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    Twelfth Night – Analysis of Malvolio in Act three, Scene four Essay

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    Having received a letter from his baiters, chaos ensues as Malvolio effects the supposed will of his love, Olivia. The scene opens as Olivia has sent for Cesario, despite that she said she wouldn’t see anymore of him, and so as she discusses the humiliating situation she has got herself into with Maria, she is feeling rather embarrassed. ‘I have sent after him; he says he’ll come’. She is talking about Cesario and Malvolio.

    Whilst Olivia is contemplating her situation Malvolio arrives, and we see him for the first time as his reformed self. This is not a good time for Olivia to deal with such a situation, but Malvolio is already into his new happy entertaining act. ‘Does he rave? ‘ enquires Olivia, only half interested. When Maria says ‘He does nothing but smile’ it just shows how unsuitable he is for Olivia to discuss with such a matter.

    The sadness which Olivia continually refers to incidentally, is the sadness brought about by her unrequited love for Cesario. While trying to explain his state of mind and dress without giving the game away, Malvolio quotes the letter trying to provoke some positive recognition from his love, but this little speech only adds to Olivia’s view that he is out of his whits. ‘Not black in mind, though yellow in my legs’ Malvolio informs his audience merrily as he is pleased with his yellow legs hoping that Olivia may admire them.

    Olivia then begins to lose interest and says ‘wilt thou go to bed’ now treating him as ill. Malvolio takes this comment totally the wrong way, and assumes that she wants to go to bed with him, while just a simple misunderstanding, Malvolio must be thinking that things are looking up for him, and that she does love him after all. ‘At your request (Maria)? Yes, nightingales answer daws’ Malvolio says when Maria asks how he is.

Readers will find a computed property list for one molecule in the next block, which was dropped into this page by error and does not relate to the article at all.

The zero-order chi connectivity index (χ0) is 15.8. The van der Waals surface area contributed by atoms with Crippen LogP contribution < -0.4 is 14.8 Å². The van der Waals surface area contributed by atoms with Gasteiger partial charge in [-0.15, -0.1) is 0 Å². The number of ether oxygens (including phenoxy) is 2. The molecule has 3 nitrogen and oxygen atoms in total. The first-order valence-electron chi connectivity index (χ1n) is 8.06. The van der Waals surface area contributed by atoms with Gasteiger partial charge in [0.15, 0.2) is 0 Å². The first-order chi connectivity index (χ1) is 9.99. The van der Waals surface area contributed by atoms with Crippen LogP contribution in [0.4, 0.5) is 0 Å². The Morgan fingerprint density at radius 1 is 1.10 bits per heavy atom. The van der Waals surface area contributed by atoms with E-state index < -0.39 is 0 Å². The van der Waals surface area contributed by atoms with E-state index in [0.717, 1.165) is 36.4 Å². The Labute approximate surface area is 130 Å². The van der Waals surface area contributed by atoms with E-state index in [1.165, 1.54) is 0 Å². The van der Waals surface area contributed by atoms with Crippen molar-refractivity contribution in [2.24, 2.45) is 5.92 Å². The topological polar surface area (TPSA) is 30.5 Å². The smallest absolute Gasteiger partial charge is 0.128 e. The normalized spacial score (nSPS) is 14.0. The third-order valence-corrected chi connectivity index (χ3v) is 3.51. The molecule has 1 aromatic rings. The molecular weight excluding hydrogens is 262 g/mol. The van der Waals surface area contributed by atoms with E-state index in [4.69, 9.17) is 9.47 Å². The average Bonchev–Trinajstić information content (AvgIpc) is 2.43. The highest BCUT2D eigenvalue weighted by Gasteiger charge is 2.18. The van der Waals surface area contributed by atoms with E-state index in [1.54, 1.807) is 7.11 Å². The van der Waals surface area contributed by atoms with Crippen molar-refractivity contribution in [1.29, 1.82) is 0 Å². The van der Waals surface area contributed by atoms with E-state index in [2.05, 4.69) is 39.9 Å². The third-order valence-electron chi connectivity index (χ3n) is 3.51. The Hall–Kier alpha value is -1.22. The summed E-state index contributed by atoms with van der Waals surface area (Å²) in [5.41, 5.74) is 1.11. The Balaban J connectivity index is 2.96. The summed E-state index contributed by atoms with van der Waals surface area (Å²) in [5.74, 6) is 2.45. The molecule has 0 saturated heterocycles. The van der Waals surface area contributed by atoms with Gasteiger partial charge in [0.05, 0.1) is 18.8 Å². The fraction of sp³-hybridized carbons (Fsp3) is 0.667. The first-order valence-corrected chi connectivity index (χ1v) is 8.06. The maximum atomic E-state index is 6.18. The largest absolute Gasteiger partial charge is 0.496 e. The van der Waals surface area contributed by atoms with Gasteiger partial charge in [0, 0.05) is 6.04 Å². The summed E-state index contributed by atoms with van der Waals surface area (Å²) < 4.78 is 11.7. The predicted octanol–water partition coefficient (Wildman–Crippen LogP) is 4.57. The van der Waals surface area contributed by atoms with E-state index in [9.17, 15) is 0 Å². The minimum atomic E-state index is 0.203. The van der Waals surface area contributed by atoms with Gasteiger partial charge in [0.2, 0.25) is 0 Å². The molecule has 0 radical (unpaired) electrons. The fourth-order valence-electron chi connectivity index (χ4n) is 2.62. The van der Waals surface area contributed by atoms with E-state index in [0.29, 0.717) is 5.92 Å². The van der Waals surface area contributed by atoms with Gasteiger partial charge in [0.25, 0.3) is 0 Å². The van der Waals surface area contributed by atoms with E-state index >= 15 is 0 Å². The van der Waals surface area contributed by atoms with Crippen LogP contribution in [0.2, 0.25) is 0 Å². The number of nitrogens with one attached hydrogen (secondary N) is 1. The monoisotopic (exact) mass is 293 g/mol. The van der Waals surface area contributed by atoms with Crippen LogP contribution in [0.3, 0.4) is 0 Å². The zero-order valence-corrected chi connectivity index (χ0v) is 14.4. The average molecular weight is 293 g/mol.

By this he means that he is the nightingale and Maria, in whom he is uninterested, is the daw (an ugly scavenger), in other words this is a very derogatory thing to say to her, in order to shut her up. Maria responds haughtily ‘why appear with this ridiculous boldness’ but Malvolio is not concerned with her scathing comments. Soon Olivia begins to lose patience, ‘heaven restore thee! ‘ and meaning to put her straight Malvolio reminds her for whom these efforts are being spent with ‘Remember who commanded thy yellow stockings’.

    Where both these characters not so preoccupied with their own objectives then I think that they would quite quickly have realized that something was amiss, and the plot for mischief would have been uncovered, but cleverly everyone is very taxed by their respective anxieties; Malvolio with his odd courtship methods, and Olivia with embarrassment. Things are about to come to a head after: Malvolio: ‘Remember who commanded thy yellow stockings’ Olivia: ‘Thy yellow stockings’? Malvolio: ‘And wished to see thee cross-gartered. ‘ Olivia: ‘Cross gartered’?

    Malvolio: ‘Go to, thou art made, if thou desirest to be so’ Olivia: ‘Am I made’? Malvolio: ‘If not let me see thee a servant still. ‘ Olivia: ‘Why, this is very midsummer madness’ But alas then a servant enters and disrupts the mental flow of things, and the farce continues. Also it is a very strange thing for Olivia to say ‘midsummer madness’ as it is totally the opposite, it is after all the twelfth night! This may show how flustered she is. When she has no choice but to leave the Malvolio situation, she says to Maria ‘let… y people have special care of him’.